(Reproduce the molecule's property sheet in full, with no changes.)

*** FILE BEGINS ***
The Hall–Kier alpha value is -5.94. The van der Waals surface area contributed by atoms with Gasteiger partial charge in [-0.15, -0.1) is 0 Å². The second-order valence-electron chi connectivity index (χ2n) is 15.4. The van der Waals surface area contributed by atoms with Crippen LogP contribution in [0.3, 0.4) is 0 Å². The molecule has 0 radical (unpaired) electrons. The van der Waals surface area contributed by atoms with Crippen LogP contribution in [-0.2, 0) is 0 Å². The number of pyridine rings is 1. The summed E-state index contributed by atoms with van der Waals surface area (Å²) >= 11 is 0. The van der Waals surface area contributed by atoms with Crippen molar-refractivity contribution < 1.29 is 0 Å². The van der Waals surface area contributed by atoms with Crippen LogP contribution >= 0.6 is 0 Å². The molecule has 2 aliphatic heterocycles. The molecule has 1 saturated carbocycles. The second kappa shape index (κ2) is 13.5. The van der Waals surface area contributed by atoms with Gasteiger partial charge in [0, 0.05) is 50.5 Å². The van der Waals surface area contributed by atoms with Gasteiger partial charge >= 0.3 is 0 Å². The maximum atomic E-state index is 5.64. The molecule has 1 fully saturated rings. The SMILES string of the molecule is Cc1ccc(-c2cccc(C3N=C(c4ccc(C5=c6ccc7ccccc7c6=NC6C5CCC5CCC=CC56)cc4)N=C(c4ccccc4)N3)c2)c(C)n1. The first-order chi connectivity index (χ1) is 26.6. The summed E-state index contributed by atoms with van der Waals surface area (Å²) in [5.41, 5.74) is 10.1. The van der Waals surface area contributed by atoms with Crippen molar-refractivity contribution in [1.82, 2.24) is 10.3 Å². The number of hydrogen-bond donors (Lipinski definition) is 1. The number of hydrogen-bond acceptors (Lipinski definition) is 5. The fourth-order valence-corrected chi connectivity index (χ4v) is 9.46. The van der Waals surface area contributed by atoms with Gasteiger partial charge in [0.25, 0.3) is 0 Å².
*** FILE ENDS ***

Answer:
The Hall–Kier alpha value is -5.94. The van der Waals surface area contributed by atoms with Gasteiger partial charge in [-0.15, -0.1) is 0 Å². The second-order valence-electron chi connectivity index (χ2n) is 15.4. The van der Waals surface area contributed by atoms with Crippen LogP contribution in [0.3, 0.4) is 0 Å². The molecule has 0 radical (unpaired) electrons. The van der Waals surface area contributed by atoms with Crippen LogP contribution in [-0.2, 0) is 0 Å². The number of pyridine rings is 1. The summed E-state index contributed by atoms with van der Waals surface area (Å²) >= 11 is 0. The van der Waals surface area contributed by atoms with Crippen molar-refractivity contribution < 1.29 is 0 Å². The van der Waals surface area contributed by atoms with Crippen LogP contribution >= 0.6 is 0 Å². The molecule has 2 aliphatic heterocycles. The molecule has 1 saturated carbocycles. The second kappa shape index (κ2) is 13.5. The van der Waals surface area contributed by atoms with Gasteiger partial charge in [0, 0.05) is 50.5 Å². The van der Waals surface area contributed by atoms with Gasteiger partial charge >= 0.3 is 0 Å². The maximum atomic E-state index is 5.64. The molecule has 1 fully saturated rings. The SMILES string of the molecule is Cc1ccc(-c2cccc(C3N=C(c4ccc(C5=c6ccc7ccccc7c6=NC6C5CCC5CCC=CC56)cc4)N=C(c4ccccc4)N3)c2)c(C)n1. The first-order chi connectivity index (χ1) is 26.6. The summed E-state index contributed by atoms with van der Waals surface area (Å²) in [5.41, 5.74) is 10.1. The van der Waals surface area contributed by atoms with Crippen molar-refractivity contribution in [1.82, 2.24) is 10.3 Å². The number of hydrogen-bond donors (Lipinski definition) is 1. The number of hydrogen-bond acceptors (Lipinski definition) is 5. The fourth-order valence-corrected chi connectivity index (χ4v) is 9.46. The van der Waals surface area contributed by atoms with Gasteiger partial charge in [0.25, 0.3) is 0 Å².